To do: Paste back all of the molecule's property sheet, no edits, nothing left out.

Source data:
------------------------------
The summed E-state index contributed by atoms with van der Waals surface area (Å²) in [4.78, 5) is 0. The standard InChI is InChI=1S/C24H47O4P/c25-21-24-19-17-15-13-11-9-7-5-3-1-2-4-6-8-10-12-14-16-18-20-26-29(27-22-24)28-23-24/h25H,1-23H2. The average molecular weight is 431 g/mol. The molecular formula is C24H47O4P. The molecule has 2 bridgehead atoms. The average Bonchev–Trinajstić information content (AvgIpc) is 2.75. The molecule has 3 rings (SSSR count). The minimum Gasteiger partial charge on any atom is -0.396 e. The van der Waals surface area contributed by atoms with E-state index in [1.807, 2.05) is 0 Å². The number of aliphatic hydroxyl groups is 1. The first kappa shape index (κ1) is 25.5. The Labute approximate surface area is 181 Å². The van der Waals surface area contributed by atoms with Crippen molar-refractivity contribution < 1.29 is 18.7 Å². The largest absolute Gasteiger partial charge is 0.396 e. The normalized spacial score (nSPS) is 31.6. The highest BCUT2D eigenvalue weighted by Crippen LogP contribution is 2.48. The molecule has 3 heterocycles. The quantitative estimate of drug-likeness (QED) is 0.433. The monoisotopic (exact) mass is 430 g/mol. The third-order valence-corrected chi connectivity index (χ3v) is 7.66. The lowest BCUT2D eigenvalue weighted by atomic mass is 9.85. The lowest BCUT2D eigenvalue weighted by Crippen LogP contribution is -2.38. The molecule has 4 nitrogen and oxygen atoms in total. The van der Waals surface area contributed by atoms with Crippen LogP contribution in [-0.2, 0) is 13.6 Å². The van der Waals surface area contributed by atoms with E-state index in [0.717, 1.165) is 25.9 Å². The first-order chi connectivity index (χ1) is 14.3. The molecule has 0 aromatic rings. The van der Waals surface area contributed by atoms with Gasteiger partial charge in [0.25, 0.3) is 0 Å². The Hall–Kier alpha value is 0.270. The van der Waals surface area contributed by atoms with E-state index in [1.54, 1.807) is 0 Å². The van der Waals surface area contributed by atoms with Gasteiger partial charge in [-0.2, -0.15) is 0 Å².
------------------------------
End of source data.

The summed E-state index contributed by atoms with van der Waals surface area (Å²) in [4.78, 5) is 0. The standard InChI is InChI=1S/C24H47O4P/c25-21-24-19-17-15-13-11-9-7-5-3-1-2-4-6-8-10-12-14-16-18-20-26-29(27-22-24)28-23-24/h25H,1-23H2. The average molecular weight is 431 g/mol. The molecular formula is C24H47O4P. The molecule has 2 bridgehead atoms. The average Bonchev–Trinajstić information content (AvgIpc) is 2.75. The molecule has 3 rings (SSSR count). The minimum Gasteiger partial charge on any atom is -0.396 e. The van der Waals surface area contributed by atoms with E-state index in [1.807, 2.05) is 0 Å². The number of aliphatic hydroxyl groups is 1. The first kappa shape index (κ1) is 25.5. The Labute approximate surface area is 181 Å². The van der Waals surface area contributed by atoms with Crippen molar-refractivity contribution < 1.29 is 18.7 Å². The largest absolute Gasteiger partial charge is 0.396 e. The normalized spacial score (nSPS) is 31.6. The highest BCUT2D eigenvalue weighted by Crippen LogP contribution is 2.48. The molecule has 3 heterocycles. The quantitative estimate of drug-likeness (QED) is 0.433. The monoisotopic (exact) mass is 430 g/mol. The third-order valence-corrected chi connectivity index (χ3v) is 7.66. The lowest BCUT2D eigenvalue weighted by atomic mass is 9.85. The lowest BCUT2D eigenvalue weighted by Crippen LogP contribution is -2.38. The molecule has 4 nitrogen and oxygen atoms in total. The van der Waals surface area contributed by atoms with Crippen LogP contribution in [-0.2, 0) is 13.6 Å². The van der Waals surface area contributed by atoms with E-state index in [0.717, 1.165) is 25.9 Å². The first-order chi connectivity index (χ1) is 14.3. The molecule has 0 aromatic rings. The van der Waals surface area contributed by atoms with Gasteiger partial charge in [0.25, 0.3) is 0 Å². The Hall–Kier alpha value is 0.270. The van der Waals surface area contributed by atoms with E-state index in [1.54, 1.807) is 0 Å². The van der Waals surface area contributed by atoms with Gasteiger partial charge in [-0.2, -0.15) is 0 Å².